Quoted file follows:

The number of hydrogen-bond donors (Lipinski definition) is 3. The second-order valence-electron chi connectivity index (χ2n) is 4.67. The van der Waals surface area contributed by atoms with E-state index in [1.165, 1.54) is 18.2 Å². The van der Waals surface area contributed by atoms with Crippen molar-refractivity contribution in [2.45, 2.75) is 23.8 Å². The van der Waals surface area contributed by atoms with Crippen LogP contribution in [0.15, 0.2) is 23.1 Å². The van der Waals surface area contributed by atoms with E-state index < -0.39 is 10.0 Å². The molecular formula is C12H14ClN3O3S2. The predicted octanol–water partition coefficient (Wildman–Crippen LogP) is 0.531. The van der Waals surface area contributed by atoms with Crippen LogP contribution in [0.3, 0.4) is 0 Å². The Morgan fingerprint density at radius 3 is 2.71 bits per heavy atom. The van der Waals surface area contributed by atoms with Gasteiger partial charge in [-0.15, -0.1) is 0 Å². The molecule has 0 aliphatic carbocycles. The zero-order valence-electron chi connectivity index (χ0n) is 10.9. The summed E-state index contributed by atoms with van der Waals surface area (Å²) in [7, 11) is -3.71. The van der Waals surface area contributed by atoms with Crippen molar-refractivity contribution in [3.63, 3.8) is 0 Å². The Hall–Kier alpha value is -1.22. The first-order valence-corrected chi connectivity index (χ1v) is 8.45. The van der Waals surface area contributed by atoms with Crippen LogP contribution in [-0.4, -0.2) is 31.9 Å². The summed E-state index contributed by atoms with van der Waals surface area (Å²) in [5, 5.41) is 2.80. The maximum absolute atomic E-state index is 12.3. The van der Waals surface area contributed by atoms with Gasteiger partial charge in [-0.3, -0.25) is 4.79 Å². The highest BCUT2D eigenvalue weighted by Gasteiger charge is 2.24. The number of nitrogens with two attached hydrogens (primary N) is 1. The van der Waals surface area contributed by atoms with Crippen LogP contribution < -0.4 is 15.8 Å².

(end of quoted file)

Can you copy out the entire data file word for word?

The number of hydrogen-bond donors (Lipinski definition) is 3. The second-order valence-electron chi connectivity index (χ2n) is 4.67. The van der Waals surface area contributed by atoms with E-state index in [1.165, 1.54) is 18.2 Å². The van der Waals surface area contributed by atoms with Crippen molar-refractivity contribution in [2.45, 2.75) is 23.8 Å². The van der Waals surface area contributed by atoms with Crippen LogP contribution in [0.15, 0.2) is 23.1 Å². The van der Waals surface area contributed by atoms with E-state index < -0.39 is 10.0 Å². The molecular formula is C12H14ClN3O3S2. The predicted octanol–water partition coefficient (Wildman–Crippen LogP) is 0.531. The van der Waals surface area contributed by atoms with Crippen LogP contribution in [0.3, 0.4) is 0 Å². The Morgan fingerprint density at radius 3 is 2.71 bits per heavy atom. The van der Waals surface area contributed by atoms with Gasteiger partial charge in [-0.15, -0.1) is 0 Å². The molecule has 0 aliphatic carbocycles. The zero-order valence-electron chi connectivity index (χ0n) is 10.9. The summed E-state index contributed by atoms with van der Waals surface area (Å²) in [7, 11) is -3.71. The van der Waals surface area contributed by atoms with Crippen molar-refractivity contribution in [3.63, 3.8) is 0 Å². The Hall–Kier alpha value is -1.22. The first-order valence-corrected chi connectivity index (χ1v) is 8.45. The van der Waals surface area contributed by atoms with Crippen LogP contribution in [-0.4, -0.2) is 31.9 Å². The summed E-state index contributed by atoms with van der Waals surface area (Å²) in [5, 5.41) is 2.80. The maximum absolute atomic E-state index is 12.3. The van der Waals surface area contributed by atoms with Gasteiger partial charge in [-0.3, -0.25) is 4.79 Å². The highest BCUT2D eigenvalue weighted by Gasteiger charge is 2.24. The number of nitrogens with two attached hydrogens (primary N) is 1. The van der Waals surface area contributed by atoms with Crippen LogP contribution < -0.4 is 15.8 Å².